Rethinking Bands, the Cloud, and the Crowd
|Harvard professor Lawrence Lessig talks about the future of music, technology, and business at the Rethink Music conference.|
|Photo by Phil Farnsworth|
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Unlike some of his colleagues in the music industry, Lyor Cohen is an optimist.
Cohen, the onetime tour manager for Run-D.M.C. and the Beastie Boys who now runs Warner Music, wakes up thinking that maybe this is the day—the day he happens upon a piece of music that takes him "on a magic carpet ride."
If the music business has lost sight of such transcendence due to the vexing changes that have dominated the industry in recent years, Rethink Music was organized to propose how to get it back. The April 25–27 conference, with Cohen as a featured speaker, was cosponsored by Berklee and MIDEM, in association with the Berkman Center for Internet and Society at Harvard University and Harvard Business School.
Berklee president Roger H. Brown kicked off the conference with the hope that Rethink Music would refrain from the usual hand-wringing about how downloading has killed the business in favor of producing solutions for music and musicians.
In interviews, presentations, and panel discussions, participants offered imaginative new visions for the music business, with a particular focus on deeper explorations of social media and the fast-growing "direct to fan" business model.
The tone of the conference may have been set during the first panel discussion: "Never blame the customer," read a Twitter post projected onto a big screen.
Instead, participants focused on ways that cheap and free music can create paying customers and keep artists afloat—without the raft of the $15 plastic disc.
Venture capitalist Peter Gotcher, a Berklee trustee who has been instrumental in the development of Pro Tools and the popular direct-to-fan platform Topspin, argued that the so-called "freemium" model—in which recording artists can let potential fans sample their music free of charge, then identify loyal fans who will pay to support the artist—represents "the cheapest customer acquisition cost ever," given how inexpensively musicians can now record themselves and deliver their music using computers.
The idea is "to get as many people in the funnel as possible," Gotcher said. "Then you manage the conversion process. And suddenly the $10 fan becomes the $100 fan."
Discussing the concept of on-demand music—subscription services that offer subscribers unlimited access to vast libraries of music "in the cloud"—Island Def Jam digital development executive Jon Vanhala seconded the notion that asking "How do we compete with free?" is "the wrong question." Clearly, consumers will continue to access free music where they can find it. The challenge, many agreed, is to figure out how to build a superior experience that will convince a user to subscribe to your service.
Examples abounded. In one of several demonstrations, the founder of Root Music described his company's product, which helps recording artists create effective interfaces on Facebook. In another presentation, the cofounder of Next Big Sound, an internet analytics company that recently helped Billboard create its "Social 50" chart, explained his vision for building and identifying success through social media.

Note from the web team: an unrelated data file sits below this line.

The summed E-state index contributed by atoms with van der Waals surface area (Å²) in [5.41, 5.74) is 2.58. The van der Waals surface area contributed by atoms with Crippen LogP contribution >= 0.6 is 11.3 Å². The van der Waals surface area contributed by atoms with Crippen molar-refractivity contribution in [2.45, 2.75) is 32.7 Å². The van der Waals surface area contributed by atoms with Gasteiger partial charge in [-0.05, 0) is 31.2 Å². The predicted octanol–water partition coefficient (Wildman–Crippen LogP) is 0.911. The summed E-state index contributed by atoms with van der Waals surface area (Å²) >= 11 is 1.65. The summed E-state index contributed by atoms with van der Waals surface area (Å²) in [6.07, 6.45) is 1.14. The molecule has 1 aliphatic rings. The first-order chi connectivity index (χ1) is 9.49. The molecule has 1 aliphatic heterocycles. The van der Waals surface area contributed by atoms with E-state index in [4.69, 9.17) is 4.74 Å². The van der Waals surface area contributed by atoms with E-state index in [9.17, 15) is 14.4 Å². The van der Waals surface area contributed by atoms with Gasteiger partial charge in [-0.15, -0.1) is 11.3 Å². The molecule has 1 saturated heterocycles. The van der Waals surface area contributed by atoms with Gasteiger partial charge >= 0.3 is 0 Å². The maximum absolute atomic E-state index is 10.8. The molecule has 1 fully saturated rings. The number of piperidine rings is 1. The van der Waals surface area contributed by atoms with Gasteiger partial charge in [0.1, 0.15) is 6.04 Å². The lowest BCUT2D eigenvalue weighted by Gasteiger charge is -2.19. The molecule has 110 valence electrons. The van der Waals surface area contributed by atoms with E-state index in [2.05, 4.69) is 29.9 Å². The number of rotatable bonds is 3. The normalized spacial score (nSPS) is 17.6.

Boston-based NuevoStage encourages a dialogue between fans and performing artists to book venues on "dark" nights when no event is scheduled, creating demand that would increase live-music attendance figures. The conference organizers were sufficiently impressed to award the cofounders the $50,000 first prize in Rethink's business model competition.
Innovation wasn't just in the social media and financial realms. Keynote speaker Tod Machover of MIT's Media Lab showed footage of the latest "hyperinstruments" that allow human beings to express themselves with music, including the ability to create full orchestral scores intuitively. Machover saw potentially great implications for our mental and physical well-being via what he called the "composer-physician hybrid."
And in the highest-profile component of the conference, an ad hoc band locked itself in a recording studio to create eight new songs in eight hours, in a live webcast. After staying until four o'clock in the morning and producing six songs on subjects ranging from origami to suicidal squirrels, Amanda Palmer, Ben Folds, and OK Go's Damian Kulash took the stage to talk about the experience.
Check out the 8in8 album.
Writer/lead lyricist Neil Gaiman said, "We like the way it demythologized the process" of songwriting. After one blog post belittled the project before it even started, Gaiman joked that the pan "compressed the process" of record reviewing.
Folds likened the challenge to his first experience with Myspace, when the record business was still leery about its artists interacting directly with their fans. "You were always told what wouldn't work," he said, calling the rapid changes in the industry brought about by the internet "liberating."
So what will work for the traditional record business? During his Q&A, Cohen stressed that the only way major labels such as Warner can remain relevant will be to create what he called "buoyancy" or flexibility.
"We have no natural barrier of entry anymore," said the CEO. Anyone can now record their own music and make it available online. If the major-label music industry is to survive, it must streamline itself—fewer artists, fewer releases—and focus on the development of those acts it retains.
It's still a vibrant field, Cohen insisted: "I believe we're in the magic-capturing business," he said. The participants at Rethink Music proved they are committed to building better butterfly nets.